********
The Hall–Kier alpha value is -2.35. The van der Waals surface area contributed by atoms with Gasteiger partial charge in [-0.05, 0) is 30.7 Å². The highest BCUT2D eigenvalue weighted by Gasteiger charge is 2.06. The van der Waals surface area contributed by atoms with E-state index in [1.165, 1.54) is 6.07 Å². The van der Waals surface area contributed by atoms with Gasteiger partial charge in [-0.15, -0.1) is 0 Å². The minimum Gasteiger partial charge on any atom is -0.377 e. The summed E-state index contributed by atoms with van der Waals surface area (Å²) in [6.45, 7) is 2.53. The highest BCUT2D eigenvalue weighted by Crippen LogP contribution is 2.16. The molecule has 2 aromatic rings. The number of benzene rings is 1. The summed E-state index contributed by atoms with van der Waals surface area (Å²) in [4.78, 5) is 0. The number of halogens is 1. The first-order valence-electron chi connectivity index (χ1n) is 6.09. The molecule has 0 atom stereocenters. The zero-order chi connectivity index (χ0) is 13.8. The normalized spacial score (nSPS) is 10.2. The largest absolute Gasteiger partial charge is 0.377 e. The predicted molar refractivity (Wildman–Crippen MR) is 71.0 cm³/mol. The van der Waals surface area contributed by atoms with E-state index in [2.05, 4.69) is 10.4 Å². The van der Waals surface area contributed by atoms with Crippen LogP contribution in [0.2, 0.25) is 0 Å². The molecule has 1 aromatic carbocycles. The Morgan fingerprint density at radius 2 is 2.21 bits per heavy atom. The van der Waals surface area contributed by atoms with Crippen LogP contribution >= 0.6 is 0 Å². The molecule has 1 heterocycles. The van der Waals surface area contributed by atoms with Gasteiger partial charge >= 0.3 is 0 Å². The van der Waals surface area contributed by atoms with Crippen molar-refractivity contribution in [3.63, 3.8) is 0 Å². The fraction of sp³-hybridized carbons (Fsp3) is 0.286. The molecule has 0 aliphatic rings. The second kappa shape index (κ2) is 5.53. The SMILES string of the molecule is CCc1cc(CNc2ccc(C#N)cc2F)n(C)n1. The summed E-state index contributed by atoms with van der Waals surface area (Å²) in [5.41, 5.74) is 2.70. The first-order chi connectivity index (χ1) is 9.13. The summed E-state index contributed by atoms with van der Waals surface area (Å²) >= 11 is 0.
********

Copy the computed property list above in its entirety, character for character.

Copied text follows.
The Hall–Kier alpha value is -2.35. The van der Waals surface area contributed by atoms with Gasteiger partial charge in [-0.05, 0) is 30.7 Å². The highest BCUT2D eigenvalue weighted by Gasteiger charge is 2.06. The van der Waals surface area contributed by atoms with E-state index in [1.165, 1.54) is 6.07 Å². The van der Waals surface area contributed by atoms with Gasteiger partial charge in [-0.15, -0.1) is 0 Å². The minimum Gasteiger partial charge on any atom is -0.377 e. The summed E-state index contributed by atoms with van der Waals surface area (Å²) in [6.45, 7) is 2.53. The highest BCUT2D eigenvalue weighted by Crippen LogP contribution is 2.16. The molecule has 2 aromatic rings. The number of benzene rings is 1. The summed E-state index contributed by atoms with van der Waals surface area (Å²) in [4.78, 5) is 0. The number of halogens is 1. The first-order valence-electron chi connectivity index (χ1n) is 6.09. The molecule has 0 atom stereocenters. The zero-order chi connectivity index (χ0) is 13.8. The normalized spacial score (nSPS) is 10.2. The largest absolute Gasteiger partial charge is 0.377 e. The predicted molar refractivity (Wildman–Crippen MR) is 71.0 cm³/mol. The van der Waals surface area contributed by atoms with E-state index in [2.05, 4.69) is 10.4 Å². The van der Waals surface area contributed by atoms with Crippen LogP contribution in [0.2, 0.25) is 0 Å². The molecule has 1 aromatic carbocycles. The Morgan fingerprint density at radius 2 is 2.21 bits per heavy atom. The van der Waals surface area contributed by atoms with Crippen LogP contribution >= 0.6 is 0 Å². The molecule has 1 heterocycles. The van der Waals surface area contributed by atoms with Gasteiger partial charge >= 0.3 is 0 Å². The van der Waals surface area contributed by atoms with Crippen molar-refractivity contribution in [3.63, 3.8) is 0 Å². The fraction of sp³-hybridized carbons (Fsp3) is 0.286. The molecule has 0 aliphatic rings. The second kappa shape index (κ2) is 5.53. The SMILES string of the molecule is CCc1cc(CNc2ccc(C#N)cc2F)n(C)n1. The summed E-state index contributed by atoms with van der Waals surface area (Å²) in [5.41, 5.74) is 2.70. The first-order chi connectivity index (χ1) is 9.13. The summed E-state index contributed by atoms with van der Waals surface area (Å²) >= 11 is 0.